Having originally booked Mombo in 2015 and then making the stupendous mistake to go to Aman-i-Khas instead, I was aware of the reputation this property had. So it surprised me at the restrictions they had in place due to being in a national park. You cannot do off-roading all the time; you cannot do night drives; you must be back in camp by 7pm, and you cannot see a predator without seeing a billion impalas first – and I assure you, they do count.
Mombo is the most expensive Wilderness camp, and possibly the most expensive safari camps full-stop. With prices hitting nearly $3000 per person per night during peak, I was surprised to see that Mombo came with these restrictions that none of their other camps do. This is all the result of the sheer abundance of animals. Just not as long as you’re me. During peak the animals are stuck Chief’s Island (where Mombo rests), due to the flooding around them, so there is enough death going around to keep even a Russian spy agency happy.
Yet we were slumming it during off-peak, where we were just chasing dirt around in circles. It was by far the worst viewing we had of all the trip. In their defence, we had already seen every non-carnivorous bastard that nature had to offer by this stage, so seeing another elephant had lost most of its appeal. But no one will be going to Mombo to see elephants anyway; they are blood-thirsty brutes like myself, desperate for that abandoned impala to meet the justice of pointy teeth.
At least our guide did his best to keep it entertaining, such as his attempts to convince us that some elephants could have 5 legs…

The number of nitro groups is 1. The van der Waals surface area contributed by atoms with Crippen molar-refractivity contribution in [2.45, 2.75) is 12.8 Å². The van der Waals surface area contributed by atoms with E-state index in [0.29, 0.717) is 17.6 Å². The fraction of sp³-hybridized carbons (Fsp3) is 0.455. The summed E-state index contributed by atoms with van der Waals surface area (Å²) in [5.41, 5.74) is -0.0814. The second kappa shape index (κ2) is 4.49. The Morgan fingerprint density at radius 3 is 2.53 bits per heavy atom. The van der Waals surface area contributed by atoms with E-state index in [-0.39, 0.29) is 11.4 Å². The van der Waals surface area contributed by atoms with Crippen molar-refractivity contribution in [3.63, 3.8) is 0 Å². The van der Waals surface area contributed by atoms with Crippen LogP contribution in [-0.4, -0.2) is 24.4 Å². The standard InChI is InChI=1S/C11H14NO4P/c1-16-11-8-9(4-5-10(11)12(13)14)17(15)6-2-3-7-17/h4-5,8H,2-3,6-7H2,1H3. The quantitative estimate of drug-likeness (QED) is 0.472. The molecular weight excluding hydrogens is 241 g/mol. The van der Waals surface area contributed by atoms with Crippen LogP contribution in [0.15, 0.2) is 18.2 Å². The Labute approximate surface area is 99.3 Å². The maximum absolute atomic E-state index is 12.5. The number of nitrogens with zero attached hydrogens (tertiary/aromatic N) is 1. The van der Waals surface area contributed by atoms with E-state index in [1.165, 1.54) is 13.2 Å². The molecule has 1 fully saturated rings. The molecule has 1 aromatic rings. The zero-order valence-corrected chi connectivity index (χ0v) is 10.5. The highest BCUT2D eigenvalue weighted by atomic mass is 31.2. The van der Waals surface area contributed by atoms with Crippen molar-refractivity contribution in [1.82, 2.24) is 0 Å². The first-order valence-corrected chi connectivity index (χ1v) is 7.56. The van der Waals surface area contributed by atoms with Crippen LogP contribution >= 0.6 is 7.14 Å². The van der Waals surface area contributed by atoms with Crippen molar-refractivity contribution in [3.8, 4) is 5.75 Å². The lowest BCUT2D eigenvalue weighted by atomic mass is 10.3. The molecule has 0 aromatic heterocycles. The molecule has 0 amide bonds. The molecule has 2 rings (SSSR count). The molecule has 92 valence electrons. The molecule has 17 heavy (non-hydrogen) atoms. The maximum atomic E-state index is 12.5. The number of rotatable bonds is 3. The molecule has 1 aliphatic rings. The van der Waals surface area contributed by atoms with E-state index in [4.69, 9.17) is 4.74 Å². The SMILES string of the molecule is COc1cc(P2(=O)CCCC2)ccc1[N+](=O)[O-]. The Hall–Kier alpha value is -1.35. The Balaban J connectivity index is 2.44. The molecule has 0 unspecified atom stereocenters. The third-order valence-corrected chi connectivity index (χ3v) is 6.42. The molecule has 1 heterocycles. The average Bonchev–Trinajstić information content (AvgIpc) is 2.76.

He was not a full-time Mombo guide, but a Wilderness specialist – someone who goes between all the Wilderness Lodges. So maybe I’ll try and blame it on him not being an expert in the area for our poor viewings, especially as during dinner one evening an elderly couple mentioned how they saw 8 black and 3 white rhinos, lions, baby cubs and killings.
Abu has already done it and now Mombo is following: the vehicles are changing from a maximum of 6 seater to 4, meaning you are only ever sharing with one other couple. Not a problem for us, as we were in a private vehicle – something I still recommend, but it’s good to know you won’t ever find yourself crowded out.
I really wanted to write pure positivity on this subject, as it started so good with an amazing lunch of pork with sweet rice. I even went cautious and ordered it the next day to avoid the usual disappointment, but it came out cooked different with changed ingredients and tasting like the pig died of swine flu.
As with all Wilderness Camps, you have early breakfast at 5:30am, brunch/lunch from 11am, tea at 4pm and dinner from 8pm. Lunch and breakfast remain the same every day, whereas dinner and tea can drastically change. The main consistency is the cheese. Maybe it’s an African thing, but every time you order cheese out comes the BabyBell, which is something in England you give your children. If you hate them. And they’ve committed a war crime.